Will therapy benefit OCD patients? Computers have the answer.

fMRI machine
Patient being prepared for an fMRI. Credit: Ptrump16, Creative Commons.

Obsessive-compulsive disorder, or OCD, is characterized by unwanted, repetitive thoughts and impulsive, ritualistic actions. For example, a common fear among those with OCD is a fear of germs, which results in repetitive hand-washing. While historically OCD has been difficult to treat effectively, in recent years, modifications to cognitive-behavioral therapy have had more success. Cognitive-behavioral therapy is comprised of a series of sessions between a therapist and patient to identify negative thought patterns and symptoms, and address them through discussion, exposure to stress-inducing stimuli, and practice utilizing alternative coping mechanisms to ameliorate anxiety.

While cognitive-behavioral therapy can be effective, it is time-consuming and does not work for everyone. Using functional magnetic resonance imaging (fMRIs), scientists at UCLA trained a computer analysis system to study the brains of individuals with OCD, and determine which individuals were most likely to benefit from cognitive-behavioral therapy. Their study demonstrated that if an OCD patient were to receive a seven-minute fMRI scan, the computer program could predict the success of cognitive-behavioral therapy for that particular patient, at 67-70% accuracy.

For their study, researchers recruited 42 adults with OCD. All of the participants underwent fMRIs at the beginning of the study. Then, half of the participants attended cognitive-behavioral therapy sessions lasting about 90 minutes per session, five days a week for four weeks. At the end, their brains were analyzed with an fMRI again to detect any differences in structure or brain function. The other half of the participants were put on a four-week waitlist. At the end of four weeks, having received no therapy, their brains were scanned to see if there were any differences simply due to time. These participants received cognitive-behavioral therapy treatment after the four-week waiting period.

On the fMRI scans, the researchers were especially interested in studying the regions of the brain and their cellular networks that regulate attention, vision, motor skills, memory, self-evaluation, and the abstract sense of “mind-wandering,” or daydreaming, each of which play a role in development of OCD. They utilized mathematical models and computer learning to map differences between the participant’s brains, and match those results with behavior results of cognitive-behavioral therapy. They found that the computer could suggest which patients would benefit from therapy, regardless of individual symptoms or severity of symptoms.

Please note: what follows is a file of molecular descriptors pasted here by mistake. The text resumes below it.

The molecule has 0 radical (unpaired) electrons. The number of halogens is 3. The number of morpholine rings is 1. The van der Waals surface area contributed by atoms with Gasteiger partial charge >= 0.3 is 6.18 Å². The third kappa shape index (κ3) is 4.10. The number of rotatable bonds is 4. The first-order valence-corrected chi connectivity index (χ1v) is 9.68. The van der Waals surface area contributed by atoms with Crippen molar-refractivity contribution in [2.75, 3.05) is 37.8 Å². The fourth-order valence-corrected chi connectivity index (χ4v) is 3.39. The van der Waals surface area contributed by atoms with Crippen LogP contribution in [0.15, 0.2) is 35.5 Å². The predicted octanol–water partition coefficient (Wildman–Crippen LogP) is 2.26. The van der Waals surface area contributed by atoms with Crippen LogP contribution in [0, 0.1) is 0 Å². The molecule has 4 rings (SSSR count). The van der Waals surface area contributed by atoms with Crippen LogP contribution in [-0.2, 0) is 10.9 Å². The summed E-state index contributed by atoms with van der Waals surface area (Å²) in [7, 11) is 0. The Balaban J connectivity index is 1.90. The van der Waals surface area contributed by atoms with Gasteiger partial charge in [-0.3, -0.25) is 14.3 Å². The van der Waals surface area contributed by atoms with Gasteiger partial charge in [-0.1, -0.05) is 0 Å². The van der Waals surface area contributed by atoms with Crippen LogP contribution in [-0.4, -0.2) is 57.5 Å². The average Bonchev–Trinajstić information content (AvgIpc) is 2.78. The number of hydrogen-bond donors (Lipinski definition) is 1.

fMRI brain scan
One of the brain networks studied was the default mode network, or DMN, which plays a role in “mind-wandering,” daydreaming, and abstract thought involved in thinking about the self. Regions of the DMN are highlighted in red in this fMRI scan. Credit: Leigh Hopper, UCLA Newsroom.

Widespread use of this predictive method would give therapists more information when deciding the best route of treatment for their patients. In the study, the researchers advocate for this fMRI computer model as a way to allocate time and resources, and direct cognitive-behavior therapy towards patients who are most likely to have success, versus other types of treatment such as medications, inpatient programs, intensive day programs, or group therapy. It is a move towards personalized medicine.

However, more research needs to be done to further advance this technique. Computers alone are not yet adequate to diagnose psychological disorders or comprehend subjective human experience. Furthermore, fMRIs are extremely expensive, and the money going towards fMRI scans could instead be put towards treatment. There is also a risk that those who the computer does not deem fit for cognitive-behavioral therapy miss out on a treatment opportunity that could actually help. While studies like this one advance scientific understanding of disorders like OCD, clinicians should proceed with caution when incorporating new computer-based evaluations that could be wrong and depersonalize the treatment experience.


Reggente, N., Moody, T.D., Morfini, F., Sheen, C., Rissman, J., O’Neill, J., & Feusner, J.D. (2018) Multivariate resting-state functional connectivity predicts response to cognitive behavioral therapy in obsessive-compulsive disorder. PNAS [published online ahead of print]. https://doi.org/10.1073/pnas.1716686115.

Hopper, Leigh. 2018. Brain scan and artificial intelligence could help predict whether OCD will improve with treatment. UCLA Newsroom. Retrieved Feb. 5 from http://newsroom.ucla.edu/releases/brain-scan-AI-help-predict-ocd-improve-treatment.

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